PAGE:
Jan. 16th, 2012

  • 5:39 PM
la_vie_noire: ilustración de una mujer leyendo un libro (leyendo con poca ropa)
Disabled Bodies and Ableist Acceptance.

I think the combination of positive and negative reactions is worth noting, in light of Campbell’s writing on culture and disability. Mullins and Pistorius are admired for “overcoming” a perceived disability, and this admiration feels especially safe for people embedded in able-bodied culture because they are conventionally attractive in every other respect. But this is a story with which we only feel comfortable provided that it doesn’t present any kind of threat to our conventional categories of abled and disabled bodies. It is unacceptable for a disabled body to be better at what it does than an abled body. It is even slightly uncomfortable when a disabled body manages to be “just as good”.

After the images of Mullins and Pistorius, I also showed my students an image of speed skater Apollo Ohno:


Like the images of Mullins and Pistorius, Ohno’s body is explicitly being presented here as an attractive object. By most standards, Ohno is as able-bodied as one can get. But as I pointed out to my students, he manages this on the back of technology – on specially designed skates, in special aerodynamic suits, with the help of carefully balanced exercise and nutrition plans; almost no athlete is really “natural” anymore. But at least in part because of the closeness of his body to an able-bodied ideal, this presents no explicit threat to our categories. Ohno fits the accepted model of “human”. Who would look at him and doubt it? And if Mullins and Pistorius are perhaps not as close to that ideal, they at least fall into line with it, by virtue of the fact that they don’t explicitly question its legitimacy as an ideal – unless they seek to transcend it.

My point, in short, is this: we are uncomfortable with disabled bodies that question or trouble our accepted, hierarchical categories of abled and disabled, of human and non-human, of organic and machine. We are far more comfortable with them when they perform in such a way that they reinforce the supremacy of those categories. They become acceptable to us.

Good read

  • Jan. 9th, 2011 at 9:40 PM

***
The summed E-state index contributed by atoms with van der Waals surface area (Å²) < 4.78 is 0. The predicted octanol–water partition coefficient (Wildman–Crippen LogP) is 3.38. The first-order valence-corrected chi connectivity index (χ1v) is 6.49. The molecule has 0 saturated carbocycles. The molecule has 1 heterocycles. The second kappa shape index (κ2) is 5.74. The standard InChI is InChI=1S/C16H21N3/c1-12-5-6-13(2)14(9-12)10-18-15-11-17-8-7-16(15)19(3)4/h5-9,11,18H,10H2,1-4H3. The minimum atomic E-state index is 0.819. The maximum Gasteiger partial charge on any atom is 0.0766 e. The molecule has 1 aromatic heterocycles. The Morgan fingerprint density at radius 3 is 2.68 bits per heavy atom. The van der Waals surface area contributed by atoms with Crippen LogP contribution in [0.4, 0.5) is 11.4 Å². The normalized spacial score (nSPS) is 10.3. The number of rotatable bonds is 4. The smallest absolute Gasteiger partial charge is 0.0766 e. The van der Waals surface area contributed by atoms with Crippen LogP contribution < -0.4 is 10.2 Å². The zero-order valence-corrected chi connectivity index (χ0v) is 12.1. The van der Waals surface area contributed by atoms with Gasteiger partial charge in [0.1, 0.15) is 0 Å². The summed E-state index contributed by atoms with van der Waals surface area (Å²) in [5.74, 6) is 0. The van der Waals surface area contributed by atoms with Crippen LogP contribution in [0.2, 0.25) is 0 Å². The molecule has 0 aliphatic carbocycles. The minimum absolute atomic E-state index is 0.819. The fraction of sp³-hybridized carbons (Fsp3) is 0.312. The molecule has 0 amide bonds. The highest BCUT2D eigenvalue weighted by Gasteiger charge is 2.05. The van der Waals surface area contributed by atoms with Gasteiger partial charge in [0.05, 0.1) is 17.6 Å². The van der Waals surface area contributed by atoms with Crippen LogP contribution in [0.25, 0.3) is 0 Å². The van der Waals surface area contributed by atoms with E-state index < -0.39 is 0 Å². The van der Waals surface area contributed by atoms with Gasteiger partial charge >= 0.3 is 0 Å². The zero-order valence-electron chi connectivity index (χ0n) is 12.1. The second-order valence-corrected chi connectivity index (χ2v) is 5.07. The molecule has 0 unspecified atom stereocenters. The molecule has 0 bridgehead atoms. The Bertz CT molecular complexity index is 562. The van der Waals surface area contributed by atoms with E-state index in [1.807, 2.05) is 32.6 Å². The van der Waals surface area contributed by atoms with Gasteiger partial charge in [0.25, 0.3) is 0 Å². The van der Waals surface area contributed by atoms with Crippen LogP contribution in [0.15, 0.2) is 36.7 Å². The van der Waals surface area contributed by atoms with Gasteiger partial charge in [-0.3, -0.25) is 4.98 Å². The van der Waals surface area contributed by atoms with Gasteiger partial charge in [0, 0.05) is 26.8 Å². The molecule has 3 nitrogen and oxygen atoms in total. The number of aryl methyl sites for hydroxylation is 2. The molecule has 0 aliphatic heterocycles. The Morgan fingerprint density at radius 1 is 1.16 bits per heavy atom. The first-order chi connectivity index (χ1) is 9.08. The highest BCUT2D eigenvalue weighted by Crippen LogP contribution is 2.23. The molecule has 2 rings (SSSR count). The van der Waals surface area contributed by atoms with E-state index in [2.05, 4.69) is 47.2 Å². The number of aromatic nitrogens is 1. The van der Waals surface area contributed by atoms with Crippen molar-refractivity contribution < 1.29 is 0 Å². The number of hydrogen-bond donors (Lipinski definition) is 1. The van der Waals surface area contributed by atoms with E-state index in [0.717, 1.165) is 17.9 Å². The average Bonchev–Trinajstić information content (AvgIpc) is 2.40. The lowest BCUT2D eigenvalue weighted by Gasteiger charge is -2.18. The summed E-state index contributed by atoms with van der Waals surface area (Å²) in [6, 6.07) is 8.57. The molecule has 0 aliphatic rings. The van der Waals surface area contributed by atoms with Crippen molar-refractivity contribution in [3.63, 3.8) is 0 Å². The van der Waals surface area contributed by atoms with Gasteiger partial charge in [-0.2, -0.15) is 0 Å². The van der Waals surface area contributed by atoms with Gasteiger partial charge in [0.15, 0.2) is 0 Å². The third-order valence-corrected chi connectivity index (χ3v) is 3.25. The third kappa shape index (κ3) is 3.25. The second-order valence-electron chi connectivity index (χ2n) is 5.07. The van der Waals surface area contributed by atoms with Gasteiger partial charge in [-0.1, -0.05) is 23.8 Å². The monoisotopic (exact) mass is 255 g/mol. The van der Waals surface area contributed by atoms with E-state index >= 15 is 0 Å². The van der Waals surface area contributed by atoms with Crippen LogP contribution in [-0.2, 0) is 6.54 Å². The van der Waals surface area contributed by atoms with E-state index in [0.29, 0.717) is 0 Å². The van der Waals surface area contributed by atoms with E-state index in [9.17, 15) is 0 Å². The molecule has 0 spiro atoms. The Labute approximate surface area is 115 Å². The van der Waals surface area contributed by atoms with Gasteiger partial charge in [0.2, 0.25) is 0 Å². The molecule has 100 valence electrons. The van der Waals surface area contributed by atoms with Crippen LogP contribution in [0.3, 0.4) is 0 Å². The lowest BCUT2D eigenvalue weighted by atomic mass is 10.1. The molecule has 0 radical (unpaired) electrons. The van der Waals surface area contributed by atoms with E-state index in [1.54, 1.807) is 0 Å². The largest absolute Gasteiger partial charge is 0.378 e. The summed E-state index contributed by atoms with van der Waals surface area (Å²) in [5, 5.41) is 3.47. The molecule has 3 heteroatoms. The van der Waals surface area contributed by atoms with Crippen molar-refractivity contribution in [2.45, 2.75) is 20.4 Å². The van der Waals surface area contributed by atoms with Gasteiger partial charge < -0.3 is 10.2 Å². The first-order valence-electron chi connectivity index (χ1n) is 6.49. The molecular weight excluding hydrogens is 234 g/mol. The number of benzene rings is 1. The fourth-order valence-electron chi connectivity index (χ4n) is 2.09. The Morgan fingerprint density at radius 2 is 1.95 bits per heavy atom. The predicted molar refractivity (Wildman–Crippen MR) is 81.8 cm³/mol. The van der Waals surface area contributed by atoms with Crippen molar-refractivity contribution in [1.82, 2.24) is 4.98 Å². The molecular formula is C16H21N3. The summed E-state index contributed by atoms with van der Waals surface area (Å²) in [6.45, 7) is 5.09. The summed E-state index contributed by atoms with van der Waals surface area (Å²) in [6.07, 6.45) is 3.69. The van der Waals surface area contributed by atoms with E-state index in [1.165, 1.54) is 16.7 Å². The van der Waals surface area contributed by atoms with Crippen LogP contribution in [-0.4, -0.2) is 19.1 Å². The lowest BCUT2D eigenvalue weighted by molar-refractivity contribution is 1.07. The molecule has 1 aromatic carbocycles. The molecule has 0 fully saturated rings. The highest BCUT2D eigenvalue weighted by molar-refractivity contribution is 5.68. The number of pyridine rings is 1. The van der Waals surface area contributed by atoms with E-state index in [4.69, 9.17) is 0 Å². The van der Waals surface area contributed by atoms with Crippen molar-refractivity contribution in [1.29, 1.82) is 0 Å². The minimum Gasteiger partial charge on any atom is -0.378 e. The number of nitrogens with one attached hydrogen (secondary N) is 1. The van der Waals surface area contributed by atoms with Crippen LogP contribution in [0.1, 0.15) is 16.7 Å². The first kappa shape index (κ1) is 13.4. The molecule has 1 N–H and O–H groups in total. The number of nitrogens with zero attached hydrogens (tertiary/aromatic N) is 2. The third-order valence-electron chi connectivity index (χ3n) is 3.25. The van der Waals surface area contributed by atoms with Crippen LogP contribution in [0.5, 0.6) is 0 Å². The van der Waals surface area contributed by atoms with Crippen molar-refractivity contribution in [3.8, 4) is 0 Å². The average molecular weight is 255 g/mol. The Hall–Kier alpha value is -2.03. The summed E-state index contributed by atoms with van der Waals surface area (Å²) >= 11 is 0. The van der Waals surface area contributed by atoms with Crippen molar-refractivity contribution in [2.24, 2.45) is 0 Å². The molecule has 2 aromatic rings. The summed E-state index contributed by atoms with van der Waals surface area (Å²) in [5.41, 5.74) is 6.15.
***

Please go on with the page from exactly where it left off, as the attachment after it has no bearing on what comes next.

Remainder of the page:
la_vie_noire: (Default)
On mental illness and crime.

Part of taking a good look at our culture is looking at how we treat those we’ve deemed insane or unstable or ill. It’s looking at how we don’t provide resources for all the people who need them, across the wide spectrum of mental and physical illness. It’s looking at how a punitive criminal justice system punishes the mentally ill. It’s looking at how a soundbite-driven media demonizes the mentally ill.

Pima County Sheriff Dupnik was on-point yesterday when he said that Arizona has become “a mecca for prejudice and bigotry.” But while we’re challenging the racist, anti-immigrant, pro-gun, anti-health-care, violent rhetoric that has come out of that state (and so many others), it’s also worth challenging the rhetoric and the assumptions we use when discussing mental illness, and especially the tenuous connection between mental illness and crime.


  • Jan. 4th, 2011 at 9:43 PM
la_vie_noire: Antoinette Ataro smiling (Antoinette Ataro felicidad)
For Your Tool-Box: How to get YouTube Captions to make a Transcript.

My friend Capriuni passed along to me this awesome YouTube video of “Your Brains” (original song by Jonathon Coulton). In and of itself, that’s not really note worthy – Capriuni is my source for many cool things in YouTube’s Deaf communities. The video itself is subtitled for the ASL-impaired.

That’s where things got interesting, because my friend particle_person passed along to me how to get the captions off a YouTube video so one can make a transcript without duplicating work!

Easy steps following the link!

Jun. 26th, 2010

  • 1:59 AM
la_vie_noire: (Stop with the idiocy)
[livejournal.com profile] riko writes: excuse me as i'm serious for a moment. (SPOILERS FOR SERIES LIKE HOUSE, SPN, GLEE.)

2) Persons with disabilities are not less because they have disabilities. [...] Repeat after me: Different is not less. Different is not less. Individuals with disabilities may have impairments or restrictions but that does not take away from their full personhood.

3) Persons with disabilities are not tragic, heroic martyrs. They’re people. Unfortunately, in fiction, that's rarely what they're portrayed as. Disability is often used as a narrative tool that's one step away from fridging, meant to convey a lesson, a warning, or a source of inspiration, and it's made worse because usually the message is directed at the able characters in the narrative. [...] A person's life is not a teaching moment for someone else, and pity and charity are the wrong response because, once again, different is not less.

4) The life of a person with disabilities is not tragically unfulfilled because they have a disability. This is a more contentious issue within the disability rights community, which I won't get into unless prompted because it's sort of tangential. But suffice to say that many, many, many people with disabilities do not spend their time dreaming about how grand life would be if they were just "fixed." And yet isn't that the story of just about every single character with a disability on TV at the moment? [...] Different is not less. Disability is not a problem until society makes it one. Learn these lessons, fandom and TV and society. The story of a character with a disability is not how much it sucks to have a disability and how great life is for able people. That's only what able people think it is.